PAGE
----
Mongeau says rdi will be sold as a complementary product to Radio-Canada, partly because sponsorships, promotions, billboards and corporate logos are excluded as a matter of policy from news and current affairs programs running on the main network.

‘There are all sorts of specific properties that are going to be well in tune with advertisers looking for an additional push, other than a straight media buy,’ Mongeau says.

David Kirkwood, director of sales and marketing with established specialty service MuchMusic, and the man responsible for marketing Bravo!, its new performing arts sibling, says he expects the vast majority of Bravo!’s revenue to come from program sponsorship.

‘There are many corporations that support the performing arts and live theatre, and, I am sure many of them would want to extend that participation to Bravo!,’ Kirkwood says.

He says the service will offer advertisers who do not have or cannot find room in their budgets for tv creative a chance to participate through promotional spots that can be produced in-house.

Selling sponsorships and promotional packages, however, does not mean Bravo! will refrain from competing for traditional ad dollars, he says.

‘We’ll certainly take [what we can get] from advertising budgets too,’ Kirkwood says. ‘It’s all marketing dollars, when it comes right down to it.’

Trina McQueen, president of The Discovery Channel, a Toronto-based service that will air programs on nature, the environment, science and technology, says she has already been contacted by a number of ‘major’ advertisers interested in sponsoring specific types of programming, and she welcomes those calls.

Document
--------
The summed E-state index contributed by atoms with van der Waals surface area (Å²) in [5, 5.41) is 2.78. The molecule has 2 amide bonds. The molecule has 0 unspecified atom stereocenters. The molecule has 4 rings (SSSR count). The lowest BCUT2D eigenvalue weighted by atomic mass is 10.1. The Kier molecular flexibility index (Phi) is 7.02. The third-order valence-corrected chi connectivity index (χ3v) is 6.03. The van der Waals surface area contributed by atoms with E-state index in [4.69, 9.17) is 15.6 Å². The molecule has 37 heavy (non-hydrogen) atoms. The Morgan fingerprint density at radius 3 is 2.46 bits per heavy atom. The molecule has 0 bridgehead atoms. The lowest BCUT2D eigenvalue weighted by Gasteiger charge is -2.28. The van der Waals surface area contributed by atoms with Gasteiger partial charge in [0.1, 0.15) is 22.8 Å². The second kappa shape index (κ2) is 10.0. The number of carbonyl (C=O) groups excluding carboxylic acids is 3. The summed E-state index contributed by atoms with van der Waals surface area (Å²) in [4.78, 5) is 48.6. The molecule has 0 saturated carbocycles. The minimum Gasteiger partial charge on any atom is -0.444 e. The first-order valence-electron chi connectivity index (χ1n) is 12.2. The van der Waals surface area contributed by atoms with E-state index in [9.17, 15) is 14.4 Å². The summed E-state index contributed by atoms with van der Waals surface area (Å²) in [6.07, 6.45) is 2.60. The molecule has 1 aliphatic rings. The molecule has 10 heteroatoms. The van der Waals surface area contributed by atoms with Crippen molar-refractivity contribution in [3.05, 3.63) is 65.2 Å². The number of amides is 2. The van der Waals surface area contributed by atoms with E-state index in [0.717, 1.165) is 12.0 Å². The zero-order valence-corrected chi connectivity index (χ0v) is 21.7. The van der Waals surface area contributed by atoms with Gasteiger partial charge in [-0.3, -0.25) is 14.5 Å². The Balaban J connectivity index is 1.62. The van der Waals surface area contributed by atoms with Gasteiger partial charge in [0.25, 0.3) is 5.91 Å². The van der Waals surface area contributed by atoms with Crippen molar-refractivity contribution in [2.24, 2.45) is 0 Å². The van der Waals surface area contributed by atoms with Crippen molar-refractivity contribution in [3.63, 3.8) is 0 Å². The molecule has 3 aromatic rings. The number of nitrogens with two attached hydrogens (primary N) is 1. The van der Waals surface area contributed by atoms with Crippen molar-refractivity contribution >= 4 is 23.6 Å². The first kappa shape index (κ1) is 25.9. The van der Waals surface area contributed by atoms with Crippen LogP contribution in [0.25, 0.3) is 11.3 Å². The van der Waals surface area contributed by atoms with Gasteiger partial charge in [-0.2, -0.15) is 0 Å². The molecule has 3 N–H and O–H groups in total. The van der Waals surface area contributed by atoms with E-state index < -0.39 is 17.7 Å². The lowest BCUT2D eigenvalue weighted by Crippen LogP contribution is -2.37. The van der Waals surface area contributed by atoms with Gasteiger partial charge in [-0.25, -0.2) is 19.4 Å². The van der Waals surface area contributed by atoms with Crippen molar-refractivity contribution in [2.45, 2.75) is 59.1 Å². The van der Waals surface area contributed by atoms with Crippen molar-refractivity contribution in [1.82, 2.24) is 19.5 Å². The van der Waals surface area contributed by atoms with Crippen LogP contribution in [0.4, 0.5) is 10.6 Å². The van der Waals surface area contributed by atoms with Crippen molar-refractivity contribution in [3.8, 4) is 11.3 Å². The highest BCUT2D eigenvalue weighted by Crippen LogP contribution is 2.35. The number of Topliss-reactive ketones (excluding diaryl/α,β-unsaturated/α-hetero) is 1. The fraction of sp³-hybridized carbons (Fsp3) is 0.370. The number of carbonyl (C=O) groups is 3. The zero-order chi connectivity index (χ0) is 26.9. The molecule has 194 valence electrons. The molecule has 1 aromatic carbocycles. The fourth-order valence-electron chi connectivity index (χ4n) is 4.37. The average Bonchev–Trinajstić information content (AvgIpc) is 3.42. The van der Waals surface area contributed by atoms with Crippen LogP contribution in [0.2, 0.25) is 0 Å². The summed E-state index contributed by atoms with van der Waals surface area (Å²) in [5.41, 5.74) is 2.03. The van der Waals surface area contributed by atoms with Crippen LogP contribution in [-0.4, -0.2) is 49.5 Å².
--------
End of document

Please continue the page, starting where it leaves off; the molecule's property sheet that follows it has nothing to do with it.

But McQueen says, for the most part, Discovery will be targetting clients who do not traditionally advertise on tv.

‘We would look at advertisers who are not now on television as forming 20% to 30% of our revenues,’ says McQueen, adding she has a rate structure and potential viewership she believes will be attractive to magazine advertisers.

Todd Goldsbie, who is overseeing advertising and promotion for YOU: Your Channel, says the lifestyle specialty service, too, will appeal to non-traditional tv advertisers interested in reaching light- to medium-frequency tv viewers.

‘People will come to our channel in ways that may be similar to the ways they come to special interest magazines, so the kind of partnerships that we develop with our advertisers and our viewers will be more personal than [with] traditional broadcasters,’ Goldsbie says.

Jacqueline Cook, vice-president of marketing at Lifestyle Television, a specialty service showing programming of interest to women, says it is not only important to present advertisers with a range of advertising, sponsorship and promotional opportunities, but an understanding of how to communicate with the target audience.

Cook says one of the things Lifestyle’s research uncovered was that women, as a group, use tv differently than men, and, therefore, it makes sense to tailor the advertising to them.

‘When MuchMusic came into being, advertisers learned a new way of presenting their message,’ she says. ‘We now have advertising that looks like video clips.’

‘Advertisers are wondering if Lifestyle presents a similar opportunity, with advertising that is geared towards women, and speaks in a woman’s voice.’

Whatever voice they choose, it is clear that advertisers will have more options than ever before to get those messages across.